Cynthia Katherine Cdebaca, 63, pleaded not guilty to murder charges Tuesday was ordered held on $5 million bail. Vista Judge Marshall Hockett called the defendant “an extreme danger” to the community.
A March 4 preliminary hearing was scheduled for Cdebaca, who faces 50 years to life in prison if convicted of murder and personal discharge of a firearm in the death of Geoward Flores Eustaquio.
Around 8 a.m. on Feb. 11, Cdebaca and Eustaquio were the only people in the home when he made a comment to her about what she was wearing, according to Deputy District Attorney Tracy Prior.
In response to the comment, the defendant went to her “granny flat” adjacent to the home and retrieved a .38-caliber, five-shot revolver that she had purchased about two weeks earlier, according to Prior.
Cdebaca came down the stairs and fired all five rounds at Eustaquio as he stood in a patio area between the house and the granny flat, the prosecutor alleged.
When Cdebaca realized that her son-in-law was not dead, she walked to her car in the driveway — where she had a box of ammunition — and reloaded the gun before firing five more shots, Prior said.
Recognizing that Eustaquio was still alive and was trying to crawl into the home and lock the door, Cdebaca returned to her car to reload the gun and allegedly fired five more times at the victim, according to the prosecutor.
An autopsy revealed seven .38-caliber bullets in the victim’s body as well as four other holes where bullets had entered and exited, Prior said.
“She (the defendant) then left the residence, tossed the gun in a nearby drainage ditch and threw the ammunition away,” Prior alleged. “She then went to Denny’s for breakfast, she went to Pechanga (Casino) for gambling, she went to the liquor store for cigarettes and she went to her favorite coffee shop to end her day.”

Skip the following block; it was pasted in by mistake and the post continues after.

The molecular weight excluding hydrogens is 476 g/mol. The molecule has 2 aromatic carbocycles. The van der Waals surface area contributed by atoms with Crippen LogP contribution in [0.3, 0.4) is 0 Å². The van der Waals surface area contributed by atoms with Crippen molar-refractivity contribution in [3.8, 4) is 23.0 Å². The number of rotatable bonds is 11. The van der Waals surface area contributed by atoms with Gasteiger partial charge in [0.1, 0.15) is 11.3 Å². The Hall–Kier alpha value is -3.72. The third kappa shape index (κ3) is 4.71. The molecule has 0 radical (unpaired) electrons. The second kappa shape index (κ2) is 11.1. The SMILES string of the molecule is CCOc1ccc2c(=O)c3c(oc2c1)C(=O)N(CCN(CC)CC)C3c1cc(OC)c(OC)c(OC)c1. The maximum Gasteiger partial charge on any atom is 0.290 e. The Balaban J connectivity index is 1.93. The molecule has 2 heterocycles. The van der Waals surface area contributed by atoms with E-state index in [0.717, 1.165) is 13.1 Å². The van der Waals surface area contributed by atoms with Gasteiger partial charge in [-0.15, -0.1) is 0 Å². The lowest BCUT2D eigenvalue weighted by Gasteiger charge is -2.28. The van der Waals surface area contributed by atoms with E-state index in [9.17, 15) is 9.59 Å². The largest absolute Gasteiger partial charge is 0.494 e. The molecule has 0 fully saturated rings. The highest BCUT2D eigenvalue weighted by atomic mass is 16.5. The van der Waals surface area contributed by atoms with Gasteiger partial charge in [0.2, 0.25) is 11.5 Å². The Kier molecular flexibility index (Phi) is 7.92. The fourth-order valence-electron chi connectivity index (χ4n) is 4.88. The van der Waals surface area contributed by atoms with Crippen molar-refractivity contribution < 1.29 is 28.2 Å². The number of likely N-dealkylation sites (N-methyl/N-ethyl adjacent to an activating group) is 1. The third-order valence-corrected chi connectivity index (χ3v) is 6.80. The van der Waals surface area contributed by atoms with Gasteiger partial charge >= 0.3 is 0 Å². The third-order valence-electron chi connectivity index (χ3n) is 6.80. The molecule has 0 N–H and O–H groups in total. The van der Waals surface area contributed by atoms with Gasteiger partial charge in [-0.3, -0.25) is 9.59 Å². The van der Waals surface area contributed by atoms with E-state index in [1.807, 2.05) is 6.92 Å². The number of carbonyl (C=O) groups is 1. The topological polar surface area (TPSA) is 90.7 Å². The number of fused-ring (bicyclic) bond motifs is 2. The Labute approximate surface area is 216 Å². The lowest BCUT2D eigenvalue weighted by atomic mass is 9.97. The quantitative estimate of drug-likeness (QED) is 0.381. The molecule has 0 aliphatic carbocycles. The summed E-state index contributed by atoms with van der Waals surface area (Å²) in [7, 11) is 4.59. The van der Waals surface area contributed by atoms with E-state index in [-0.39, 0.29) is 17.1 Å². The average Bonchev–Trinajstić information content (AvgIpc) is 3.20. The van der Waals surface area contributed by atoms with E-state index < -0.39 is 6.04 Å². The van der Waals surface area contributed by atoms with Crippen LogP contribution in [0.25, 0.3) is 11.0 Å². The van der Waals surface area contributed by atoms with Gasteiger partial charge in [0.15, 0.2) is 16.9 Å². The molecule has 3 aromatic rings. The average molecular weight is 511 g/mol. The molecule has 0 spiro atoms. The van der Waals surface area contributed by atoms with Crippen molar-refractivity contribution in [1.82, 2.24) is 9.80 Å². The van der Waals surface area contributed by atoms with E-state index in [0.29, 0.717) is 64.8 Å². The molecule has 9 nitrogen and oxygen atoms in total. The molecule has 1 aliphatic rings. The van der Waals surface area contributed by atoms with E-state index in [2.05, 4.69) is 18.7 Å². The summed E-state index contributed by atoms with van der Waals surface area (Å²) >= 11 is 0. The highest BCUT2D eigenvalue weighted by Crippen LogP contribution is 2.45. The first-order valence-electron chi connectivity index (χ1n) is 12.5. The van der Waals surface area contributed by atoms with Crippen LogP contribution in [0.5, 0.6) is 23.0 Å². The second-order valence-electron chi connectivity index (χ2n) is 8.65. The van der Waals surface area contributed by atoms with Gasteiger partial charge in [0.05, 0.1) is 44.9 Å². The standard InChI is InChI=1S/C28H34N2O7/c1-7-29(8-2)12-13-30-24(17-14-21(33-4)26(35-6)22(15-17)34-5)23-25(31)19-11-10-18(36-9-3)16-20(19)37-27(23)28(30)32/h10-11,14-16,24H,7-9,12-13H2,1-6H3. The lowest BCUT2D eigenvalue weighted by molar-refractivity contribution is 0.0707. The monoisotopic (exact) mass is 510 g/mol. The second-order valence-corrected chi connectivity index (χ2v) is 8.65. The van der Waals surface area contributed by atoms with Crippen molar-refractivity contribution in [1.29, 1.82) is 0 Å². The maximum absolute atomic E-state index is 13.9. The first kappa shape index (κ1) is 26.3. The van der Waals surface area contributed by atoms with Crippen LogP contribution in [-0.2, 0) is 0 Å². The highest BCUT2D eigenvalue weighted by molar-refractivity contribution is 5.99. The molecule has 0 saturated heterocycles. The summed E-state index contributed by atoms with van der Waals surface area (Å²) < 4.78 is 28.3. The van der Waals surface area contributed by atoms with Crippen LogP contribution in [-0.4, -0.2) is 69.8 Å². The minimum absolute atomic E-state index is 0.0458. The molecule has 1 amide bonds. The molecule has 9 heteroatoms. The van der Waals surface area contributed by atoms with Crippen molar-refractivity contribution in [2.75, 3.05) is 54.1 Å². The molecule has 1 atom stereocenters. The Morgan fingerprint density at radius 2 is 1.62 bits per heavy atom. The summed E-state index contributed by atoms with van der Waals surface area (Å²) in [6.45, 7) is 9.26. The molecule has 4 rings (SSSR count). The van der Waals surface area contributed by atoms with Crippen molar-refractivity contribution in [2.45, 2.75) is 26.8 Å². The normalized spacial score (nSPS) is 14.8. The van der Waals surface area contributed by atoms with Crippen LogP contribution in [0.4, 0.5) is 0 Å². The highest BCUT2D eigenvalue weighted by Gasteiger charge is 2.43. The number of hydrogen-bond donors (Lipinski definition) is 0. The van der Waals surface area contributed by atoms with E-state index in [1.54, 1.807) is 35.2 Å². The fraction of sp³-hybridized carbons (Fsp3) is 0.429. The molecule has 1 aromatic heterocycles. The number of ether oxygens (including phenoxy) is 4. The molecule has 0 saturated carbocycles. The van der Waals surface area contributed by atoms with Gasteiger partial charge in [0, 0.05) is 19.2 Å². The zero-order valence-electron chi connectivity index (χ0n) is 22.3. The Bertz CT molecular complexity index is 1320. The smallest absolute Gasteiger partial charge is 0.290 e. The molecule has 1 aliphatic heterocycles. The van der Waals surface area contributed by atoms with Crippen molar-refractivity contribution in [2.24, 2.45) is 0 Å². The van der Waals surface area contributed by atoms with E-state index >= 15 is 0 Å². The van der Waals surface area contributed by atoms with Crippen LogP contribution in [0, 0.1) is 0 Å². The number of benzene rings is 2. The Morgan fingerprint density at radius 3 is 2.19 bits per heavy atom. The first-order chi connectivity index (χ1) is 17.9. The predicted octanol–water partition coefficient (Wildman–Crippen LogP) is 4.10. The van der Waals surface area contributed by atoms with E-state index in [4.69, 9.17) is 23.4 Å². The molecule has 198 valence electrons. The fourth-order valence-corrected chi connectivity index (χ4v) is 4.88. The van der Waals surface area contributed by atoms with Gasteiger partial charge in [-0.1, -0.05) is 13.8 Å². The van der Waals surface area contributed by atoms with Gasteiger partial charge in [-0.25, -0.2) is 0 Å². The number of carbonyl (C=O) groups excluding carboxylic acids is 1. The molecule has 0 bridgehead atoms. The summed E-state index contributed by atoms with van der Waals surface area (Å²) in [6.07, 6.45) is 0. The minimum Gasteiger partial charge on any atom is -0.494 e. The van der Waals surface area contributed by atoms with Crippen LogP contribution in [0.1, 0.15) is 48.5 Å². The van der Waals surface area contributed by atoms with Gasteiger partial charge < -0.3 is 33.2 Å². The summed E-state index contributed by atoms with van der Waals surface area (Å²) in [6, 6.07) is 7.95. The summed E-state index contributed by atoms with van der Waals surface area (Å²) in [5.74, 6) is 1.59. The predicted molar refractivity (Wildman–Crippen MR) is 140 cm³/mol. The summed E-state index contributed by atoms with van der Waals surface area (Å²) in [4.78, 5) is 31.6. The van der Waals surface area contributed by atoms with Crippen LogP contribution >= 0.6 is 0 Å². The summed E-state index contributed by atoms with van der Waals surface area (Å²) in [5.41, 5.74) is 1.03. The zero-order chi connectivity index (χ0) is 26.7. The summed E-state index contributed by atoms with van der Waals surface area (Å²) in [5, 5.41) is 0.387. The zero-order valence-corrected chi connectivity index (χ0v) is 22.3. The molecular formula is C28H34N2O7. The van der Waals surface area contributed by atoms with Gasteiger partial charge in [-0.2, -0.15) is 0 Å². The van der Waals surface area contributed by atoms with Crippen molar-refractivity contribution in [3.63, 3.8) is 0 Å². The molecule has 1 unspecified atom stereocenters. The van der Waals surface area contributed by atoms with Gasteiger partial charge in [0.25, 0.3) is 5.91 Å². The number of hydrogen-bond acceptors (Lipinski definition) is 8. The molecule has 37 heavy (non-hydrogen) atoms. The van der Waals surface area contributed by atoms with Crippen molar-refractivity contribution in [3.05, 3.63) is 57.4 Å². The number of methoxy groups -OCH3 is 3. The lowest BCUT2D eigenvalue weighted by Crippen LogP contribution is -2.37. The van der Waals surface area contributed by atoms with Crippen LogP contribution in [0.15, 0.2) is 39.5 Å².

Around 5 p.m. that same day, officers caught up with Cdebaca, who originally denied knowing that Eustaquio was dead and denied any involvement, Prior said.
Later that night, however, Cdebaca told police she was responsible, stating that the victim “better be dead,” Prior alleged.
Cdebaca told police that she didn’t like the victim and that “if he were here, she would kill him again,” the prosecutor told reporters.
Eustaquio lived in the home on Braemer Terrace with his wife — who was at work at the time of the killing — and his two children, ages 15 and 12, who were at school, Prior said.
The victim was an unemployed ex-military member and National Guard reservist, according to the prosecutor.
The victim’s residence is inside the Peppertree Park neighborhood, which consists of about 225 upscale homes.
A 911 caller reported hearing someone shouting and what sounded like gunshots from inside the house about 8 a.m. Getting no response at the door, deputies entered the home and found the body, said sheriff’s Lt. Glenn Giannantonio.
Eustaquio’s LinkedIn page said he worked as a space orbital analyst at the California Air National Guard. Neighbors said his wife worked as a real estate agent.
“He was a great man, a great father, just a good person,” Patricia Aguigui said at the scene, identifying herself as a close family friend.
City News Service contributed to this story.